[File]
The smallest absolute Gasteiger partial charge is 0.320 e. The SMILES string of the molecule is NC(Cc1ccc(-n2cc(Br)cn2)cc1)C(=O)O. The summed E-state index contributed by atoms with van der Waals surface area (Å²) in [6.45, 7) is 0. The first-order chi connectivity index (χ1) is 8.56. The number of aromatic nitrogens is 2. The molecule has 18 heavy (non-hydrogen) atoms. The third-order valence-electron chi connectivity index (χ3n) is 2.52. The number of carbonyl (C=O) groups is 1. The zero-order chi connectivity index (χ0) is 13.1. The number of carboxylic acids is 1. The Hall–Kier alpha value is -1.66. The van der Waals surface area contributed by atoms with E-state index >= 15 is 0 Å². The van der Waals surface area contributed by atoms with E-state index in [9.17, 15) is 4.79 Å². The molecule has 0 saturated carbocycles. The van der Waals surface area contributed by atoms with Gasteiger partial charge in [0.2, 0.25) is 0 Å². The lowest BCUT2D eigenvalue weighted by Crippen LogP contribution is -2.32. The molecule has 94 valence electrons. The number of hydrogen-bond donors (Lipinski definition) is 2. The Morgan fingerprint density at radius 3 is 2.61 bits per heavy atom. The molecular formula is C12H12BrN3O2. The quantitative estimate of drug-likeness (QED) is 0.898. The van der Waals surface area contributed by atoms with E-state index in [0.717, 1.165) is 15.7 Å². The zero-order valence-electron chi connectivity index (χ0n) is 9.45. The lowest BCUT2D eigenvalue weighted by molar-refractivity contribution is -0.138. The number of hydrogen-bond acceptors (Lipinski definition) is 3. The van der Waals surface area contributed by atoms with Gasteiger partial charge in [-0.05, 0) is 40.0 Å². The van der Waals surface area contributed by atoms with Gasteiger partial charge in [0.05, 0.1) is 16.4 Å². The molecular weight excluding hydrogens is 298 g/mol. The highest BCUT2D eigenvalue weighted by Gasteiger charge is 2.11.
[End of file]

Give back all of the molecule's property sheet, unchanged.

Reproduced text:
The smallest absolute Gasteiger partial charge is 0.320 e. The SMILES string of the molecule is NC(Cc1ccc(-n2cc(Br)cn2)cc1)C(=O)O. The summed E-state index contributed by atoms with van der Waals surface area (Å²) in [6.45, 7) is 0. The first-order chi connectivity index (χ1) is 8.56. The number of aromatic nitrogens is 2. The molecule has 18 heavy (non-hydrogen) atoms. The third-order valence-electron chi connectivity index (χ3n) is 2.52. The number of carbonyl (C=O) groups is 1. The zero-order chi connectivity index (χ0) is 13.1. The number of carboxylic acids is 1. The Hall–Kier alpha value is -1.66. The van der Waals surface area contributed by atoms with E-state index >= 15 is 0 Å². The van der Waals surface area contributed by atoms with E-state index in [9.17, 15) is 4.79 Å². The molecule has 0 saturated carbocycles. The van der Waals surface area contributed by atoms with Gasteiger partial charge in [0.2, 0.25) is 0 Å². The lowest BCUT2D eigenvalue weighted by Crippen LogP contribution is -2.32. The molecule has 94 valence electrons. The number of hydrogen-bond donors (Lipinski definition) is 2. The Morgan fingerprint density at radius 3 is 2.61 bits per heavy atom. The molecular formula is C12H12BrN3O2. The quantitative estimate of drug-likeness (QED) is 0.898. The van der Waals surface area contributed by atoms with E-state index in [0.717, 1.165) is 15.7 Å². The zero-order valence-electron chi connectivity index (χ0n) is 9.45. The lowest BCUT2D eigenvalue weighted by molar-refractivity contribution is -0.138. The number of hydrogen-bond acceptors (Lipinski definition) is 3. The van der Waals surface area contributed by atoms with Gasteiger partial charge in [-0.05, 0) is 40.0 Å². The van der Waals surface area contributed by atoms with Gasteiger partial charge in [0.05, 0.1) is 16.4 Å². The molecular weight excluding hydrogens is 298 g/mol. The highest BCUT2D eigenvalue weighted by Gasteiger charge is 2.11.